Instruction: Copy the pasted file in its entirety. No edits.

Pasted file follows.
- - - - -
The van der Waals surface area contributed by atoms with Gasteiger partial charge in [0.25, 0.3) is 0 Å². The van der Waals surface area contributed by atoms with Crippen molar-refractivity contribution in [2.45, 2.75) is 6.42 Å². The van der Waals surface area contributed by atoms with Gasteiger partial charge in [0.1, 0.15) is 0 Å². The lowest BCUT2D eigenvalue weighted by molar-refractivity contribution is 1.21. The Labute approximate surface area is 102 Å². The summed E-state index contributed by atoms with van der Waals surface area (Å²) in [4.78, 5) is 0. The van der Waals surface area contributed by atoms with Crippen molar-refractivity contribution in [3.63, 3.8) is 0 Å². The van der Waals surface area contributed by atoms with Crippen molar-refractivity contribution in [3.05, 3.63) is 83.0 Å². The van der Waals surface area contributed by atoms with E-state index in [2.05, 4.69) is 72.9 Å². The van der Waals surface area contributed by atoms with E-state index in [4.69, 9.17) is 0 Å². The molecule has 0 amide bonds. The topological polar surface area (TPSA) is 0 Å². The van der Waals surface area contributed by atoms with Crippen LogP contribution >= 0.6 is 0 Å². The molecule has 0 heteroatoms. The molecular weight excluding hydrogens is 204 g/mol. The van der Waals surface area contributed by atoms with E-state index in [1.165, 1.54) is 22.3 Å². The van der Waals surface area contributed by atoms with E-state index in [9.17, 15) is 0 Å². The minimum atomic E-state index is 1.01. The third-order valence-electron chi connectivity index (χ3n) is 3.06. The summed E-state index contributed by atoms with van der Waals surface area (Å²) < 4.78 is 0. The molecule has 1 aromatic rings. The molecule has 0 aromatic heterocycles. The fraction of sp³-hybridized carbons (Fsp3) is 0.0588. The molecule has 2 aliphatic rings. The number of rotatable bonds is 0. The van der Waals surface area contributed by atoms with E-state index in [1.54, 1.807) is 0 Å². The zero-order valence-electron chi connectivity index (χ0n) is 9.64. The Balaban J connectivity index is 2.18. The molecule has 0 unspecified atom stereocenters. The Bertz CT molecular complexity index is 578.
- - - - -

The van der Waals surface area contributed by atoms with Gasteiger partial charge in [0.25, 0.3) is 0 Å². The van der Waals surface area contributed by atoms with Crippen molar-refractivity contribution in [2.45, 2.75) is 6.42 Å². The van der Waals surface area contributed by atoms with Gasteiger partial charge in [0.1, 0.15) is 0 Å². The lowest BCUT2D eigenvalue weighted by molar-refractivity contribution is 1.21. The Labute approximate surface area is 102 Å². The summed E-state index contributed by atoms with van der Waals surface area (Å²) in [4.78, 5) is 0. The van der Waals surface area contributed by atoms with Crippen molar-refractivity contribution in [3.63, 3.8) is 0 Å². The van der Waals surface area contributed by atoms with Crippen molar-refractivity contribution in [3.05, 3.63) is 83.0 Å². The van der Waals surface area contributed by atoms with E-state index in [2.05, 4.69) is 72.9 Å². The van der Waals surface area contributed by atoms with E-state index in [4.69, 9.17) is 0 Å². The molecule has 0 amide bonds. The topological polar surface area (TPSA) is 0 Å². The van der Waals surface area contributed by atoms with Crippen LogP contribution >= 0.6 is 0 Å². The molecule has 0 heteroatoms. The molecular weight excluding hydrogens is 204 g/mol. The van der Waals surface area contributed by atoms with E-state index in [1.165, 1.54) is 22.3 Å². The van der Waals surface area contributed by atoms with E-state index in [9.17, 15) is 0 Å². The minimum atomic E-state index is 1.01. The third-order valence-electron chi connectivity index (χ3n) is 3.06. The summed E-state index contributed by atoms with van der Waals surface area (Å²) < 4.78 is 0. The molecule has 1 aromatic rings. The molecule has 0 aromatic heterocycles. The fraction of sp³-hybridized carbons (Fsp3) is 0.0588. The molecule has 2 aliphatic rings. The number of rotatable bonds is 0. The van der Waals surface area contributed by atoms with E-state index in [1.54, 1.807) is 0 Å². The zero-order valence-electron chi connectivity index (χ0n) is 9.64. The Balaban J connectivity index is 2.18. The molecule has 0 unspecified atom stereocenters. The Bertz CT molecular complexity index is 578.